Australia will formally consider asylum claim of Saudi woman in Bangkok

Rahaf Alqunun left says she fled abuse by her family and wants asylum in Australia

Rahaf Alqunun left says she fled abuse by her family and wants asylum in Australia

Greens senator Sarah Hanson-Young, the first Australian MP to call for Australia to provide refuge to Ms al-Qunun, said it was "time to bring this courageous young woman to Australia to start her life as a free woman".

Rahaf Mohammed al-Qunun the 18-year-old Saudi woman who fled her country to Thailand, may be granted asylum status in Australia.

The UNHCR has since assessed her case and found she is a refugee.

He said her father and brother were scheduled to arrive in Thailand yesterday evening and that he would coordinate with the agency to arrange the meeting.

Thai immigration police chief Major General Surachate Hakparn said United Nations officials had expected her case would be concluded within days.

But armed with a phone, she barricaded herself into an airside hotel room and fought back - live-tweeting her fears of deportation in a campaign that swiftly galvanised global support and prompted a sharp U-turn by Thai officials. She also said she had renounced her religion, Islam.

Alqunun said she had a visa to continue her journey to Australia, but media reports say the Australian government has now canceled it.

While Human Rights Watch deputy Asia director Phil Robertson has backed this statement, Abdullah al-Shuaibi, charge d'affaires at the Saudi embassy in Bangkok, denied this. She set up the Twitter account after arriving in Thailand and being forcibly detained in a room at the transit hotel inside Suvarnabhumi airport.

"I will also advocate for the safe return to Australia of Mr Hakeem Alaraibi, who is now detained in Thailand".

After Alqunun left the airport, she was taken to a hotel in Bangkok where United Nations staffers were expected to interview her and process her claim.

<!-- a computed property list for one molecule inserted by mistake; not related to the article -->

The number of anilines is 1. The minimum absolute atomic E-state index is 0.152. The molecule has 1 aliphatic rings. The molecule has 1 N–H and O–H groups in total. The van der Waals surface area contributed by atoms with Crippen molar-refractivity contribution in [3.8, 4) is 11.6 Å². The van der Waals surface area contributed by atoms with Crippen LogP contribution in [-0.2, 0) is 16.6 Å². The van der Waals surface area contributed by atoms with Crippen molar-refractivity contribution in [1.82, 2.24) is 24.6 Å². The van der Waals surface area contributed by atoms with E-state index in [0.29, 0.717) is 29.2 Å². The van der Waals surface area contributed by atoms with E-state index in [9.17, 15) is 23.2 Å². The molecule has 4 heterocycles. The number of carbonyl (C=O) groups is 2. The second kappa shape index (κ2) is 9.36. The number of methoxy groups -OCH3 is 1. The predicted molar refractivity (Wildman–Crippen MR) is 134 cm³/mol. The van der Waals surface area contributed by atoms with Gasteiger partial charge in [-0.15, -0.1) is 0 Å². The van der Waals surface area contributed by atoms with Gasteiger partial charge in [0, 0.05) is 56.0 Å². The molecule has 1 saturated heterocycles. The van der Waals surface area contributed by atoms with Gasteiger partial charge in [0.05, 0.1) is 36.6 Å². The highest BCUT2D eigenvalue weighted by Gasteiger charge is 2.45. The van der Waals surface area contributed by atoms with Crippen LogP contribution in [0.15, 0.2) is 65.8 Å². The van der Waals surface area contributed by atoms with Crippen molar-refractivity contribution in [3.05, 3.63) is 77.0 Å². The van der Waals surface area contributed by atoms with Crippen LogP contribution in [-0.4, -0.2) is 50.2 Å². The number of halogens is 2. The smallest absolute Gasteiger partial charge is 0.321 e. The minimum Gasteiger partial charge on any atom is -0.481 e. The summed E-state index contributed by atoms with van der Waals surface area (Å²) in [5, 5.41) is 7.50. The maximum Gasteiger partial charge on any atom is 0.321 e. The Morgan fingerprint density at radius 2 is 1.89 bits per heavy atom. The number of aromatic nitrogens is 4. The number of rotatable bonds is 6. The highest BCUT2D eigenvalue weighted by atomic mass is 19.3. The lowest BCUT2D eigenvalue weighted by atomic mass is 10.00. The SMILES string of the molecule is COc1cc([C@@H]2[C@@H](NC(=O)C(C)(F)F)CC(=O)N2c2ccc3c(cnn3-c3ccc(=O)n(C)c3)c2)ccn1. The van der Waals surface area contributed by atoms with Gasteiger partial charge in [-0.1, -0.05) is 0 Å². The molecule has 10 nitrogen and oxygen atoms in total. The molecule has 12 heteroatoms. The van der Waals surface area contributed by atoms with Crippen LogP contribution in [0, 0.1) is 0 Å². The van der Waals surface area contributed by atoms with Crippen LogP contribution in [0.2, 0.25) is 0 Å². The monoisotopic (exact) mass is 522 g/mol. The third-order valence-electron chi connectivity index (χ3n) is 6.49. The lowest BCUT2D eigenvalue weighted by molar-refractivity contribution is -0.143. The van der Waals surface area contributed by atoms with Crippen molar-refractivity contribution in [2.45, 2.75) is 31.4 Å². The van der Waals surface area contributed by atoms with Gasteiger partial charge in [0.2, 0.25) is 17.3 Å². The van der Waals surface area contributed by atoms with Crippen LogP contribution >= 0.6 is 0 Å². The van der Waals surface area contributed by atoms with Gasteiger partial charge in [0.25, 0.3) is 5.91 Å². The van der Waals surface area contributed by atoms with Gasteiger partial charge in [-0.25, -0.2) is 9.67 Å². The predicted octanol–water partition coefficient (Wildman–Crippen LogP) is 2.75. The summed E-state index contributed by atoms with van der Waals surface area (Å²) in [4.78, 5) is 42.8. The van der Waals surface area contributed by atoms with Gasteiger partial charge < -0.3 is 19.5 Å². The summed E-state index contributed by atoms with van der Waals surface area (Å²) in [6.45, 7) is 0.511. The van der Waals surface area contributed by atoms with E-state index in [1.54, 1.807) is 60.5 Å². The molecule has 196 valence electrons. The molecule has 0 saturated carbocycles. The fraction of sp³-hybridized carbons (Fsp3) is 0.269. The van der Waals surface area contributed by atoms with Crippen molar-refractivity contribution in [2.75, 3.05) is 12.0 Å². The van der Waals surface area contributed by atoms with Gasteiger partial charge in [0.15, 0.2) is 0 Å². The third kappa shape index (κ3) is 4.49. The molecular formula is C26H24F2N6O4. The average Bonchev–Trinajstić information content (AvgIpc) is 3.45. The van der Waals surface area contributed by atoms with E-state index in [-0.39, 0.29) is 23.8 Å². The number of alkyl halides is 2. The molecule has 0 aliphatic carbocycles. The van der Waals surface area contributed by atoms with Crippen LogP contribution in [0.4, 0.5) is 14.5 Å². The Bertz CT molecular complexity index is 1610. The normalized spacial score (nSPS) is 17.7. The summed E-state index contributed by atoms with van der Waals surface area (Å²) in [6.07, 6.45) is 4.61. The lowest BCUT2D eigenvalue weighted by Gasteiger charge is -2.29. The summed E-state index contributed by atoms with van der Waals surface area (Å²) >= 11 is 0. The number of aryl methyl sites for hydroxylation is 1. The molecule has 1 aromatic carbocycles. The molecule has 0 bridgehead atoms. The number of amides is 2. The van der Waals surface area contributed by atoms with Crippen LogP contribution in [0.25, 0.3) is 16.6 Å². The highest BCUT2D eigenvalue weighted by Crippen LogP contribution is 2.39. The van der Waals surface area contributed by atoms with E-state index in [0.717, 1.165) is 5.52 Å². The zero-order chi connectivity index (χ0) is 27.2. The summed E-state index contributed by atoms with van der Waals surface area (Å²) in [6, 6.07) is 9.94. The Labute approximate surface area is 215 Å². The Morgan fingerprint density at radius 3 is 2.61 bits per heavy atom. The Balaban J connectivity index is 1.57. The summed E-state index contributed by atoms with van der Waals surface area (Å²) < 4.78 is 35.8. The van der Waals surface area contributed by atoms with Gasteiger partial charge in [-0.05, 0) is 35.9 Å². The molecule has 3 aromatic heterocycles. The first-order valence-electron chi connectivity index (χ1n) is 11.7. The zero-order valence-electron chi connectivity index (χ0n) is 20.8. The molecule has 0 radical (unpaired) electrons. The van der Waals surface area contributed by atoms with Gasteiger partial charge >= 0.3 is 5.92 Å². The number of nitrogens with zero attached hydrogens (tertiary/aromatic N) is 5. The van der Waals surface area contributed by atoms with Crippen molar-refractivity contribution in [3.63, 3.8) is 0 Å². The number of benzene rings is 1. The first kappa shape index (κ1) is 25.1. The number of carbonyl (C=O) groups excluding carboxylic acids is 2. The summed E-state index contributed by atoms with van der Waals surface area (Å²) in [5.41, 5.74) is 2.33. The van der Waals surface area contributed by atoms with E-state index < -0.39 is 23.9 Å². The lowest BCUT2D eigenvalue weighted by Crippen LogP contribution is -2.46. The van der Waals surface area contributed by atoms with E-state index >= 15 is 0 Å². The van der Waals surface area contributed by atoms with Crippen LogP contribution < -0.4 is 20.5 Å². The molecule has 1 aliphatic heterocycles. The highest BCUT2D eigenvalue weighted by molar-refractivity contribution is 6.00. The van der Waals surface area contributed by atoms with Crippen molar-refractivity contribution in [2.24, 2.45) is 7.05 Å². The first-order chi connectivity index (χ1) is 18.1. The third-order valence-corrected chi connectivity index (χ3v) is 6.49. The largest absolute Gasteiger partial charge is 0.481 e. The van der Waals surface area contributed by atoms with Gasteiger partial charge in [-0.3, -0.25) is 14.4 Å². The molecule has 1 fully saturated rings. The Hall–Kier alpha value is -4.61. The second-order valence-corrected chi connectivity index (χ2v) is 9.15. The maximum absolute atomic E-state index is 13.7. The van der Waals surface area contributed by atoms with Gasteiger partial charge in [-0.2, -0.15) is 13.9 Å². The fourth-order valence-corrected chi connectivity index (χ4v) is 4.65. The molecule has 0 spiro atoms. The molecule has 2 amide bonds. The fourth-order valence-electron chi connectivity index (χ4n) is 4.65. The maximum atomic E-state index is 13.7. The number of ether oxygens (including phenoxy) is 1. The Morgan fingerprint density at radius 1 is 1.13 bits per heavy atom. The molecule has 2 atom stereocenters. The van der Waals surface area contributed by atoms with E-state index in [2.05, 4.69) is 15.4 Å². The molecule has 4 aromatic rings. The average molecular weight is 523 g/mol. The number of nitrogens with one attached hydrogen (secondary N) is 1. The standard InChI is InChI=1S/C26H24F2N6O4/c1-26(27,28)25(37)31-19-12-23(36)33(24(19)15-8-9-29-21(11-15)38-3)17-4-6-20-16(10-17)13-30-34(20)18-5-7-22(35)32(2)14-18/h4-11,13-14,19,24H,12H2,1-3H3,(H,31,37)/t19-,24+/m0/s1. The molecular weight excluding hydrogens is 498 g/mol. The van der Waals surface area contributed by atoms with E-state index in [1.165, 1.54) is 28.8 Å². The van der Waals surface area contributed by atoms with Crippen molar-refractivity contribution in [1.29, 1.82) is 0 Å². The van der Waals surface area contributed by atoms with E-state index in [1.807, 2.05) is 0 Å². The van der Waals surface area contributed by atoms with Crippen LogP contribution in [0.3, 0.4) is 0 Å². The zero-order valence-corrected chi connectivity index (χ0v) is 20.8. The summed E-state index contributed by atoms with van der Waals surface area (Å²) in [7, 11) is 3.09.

"It's extremely concerning if it is the case that the visa has been canceled", she told The Associated Press, adding that Australia should allow Alqunun entry in any case.

The UNHCR issued a statement yesterday saying it would look into Ms Qunun's case "to assess her need for global protection" and that "It could take several days to process the case and determine next steps".

Ultra-conservative Saudi Arabia has come under fire since the murder of journalist Jamal Khashoggi in the country's consulate in Istanbul previous year.

Similar to Alqunun, Alaraibi was detained at Suvarnabhumi Airport while leaving after honeymooning in Thailand.

"I was told by UNHCR that there are several countries (offering asylum) but we can't be rushed", Maj.

The home affairs department said it will "consider this referral in the usual way, as it does with all UNHCR referrals".

Indications from Canberra suggest Alqunun may receive a sympathetic hearing. "Given the sensitivity of this issue, the process might still be prioritized and be processed quicker than usually".

Rahaf Mohammed Alqunun arrived in Bangkok on Saturday, January 5, appealing for asylum and her application was fast tracked for security reasons, partly because of the arrival of her father and brother.

The 18-year-old Saudi teen has been found to be a genuine refugee.

Even before the referral, Australian officials had been making positive noises about Alqunun's case. The strict legislation, however, only affects those attempting to enter outside legal channels. She was referred to Australia for resettlement.

While Saudi Crown Prince Mohammed bin Salman has been steadily easing restrictions on women, notably granting them the right to open their own businesses and to drive cars, the guardianship system remains in place and authorities remain sensitive to social codes.

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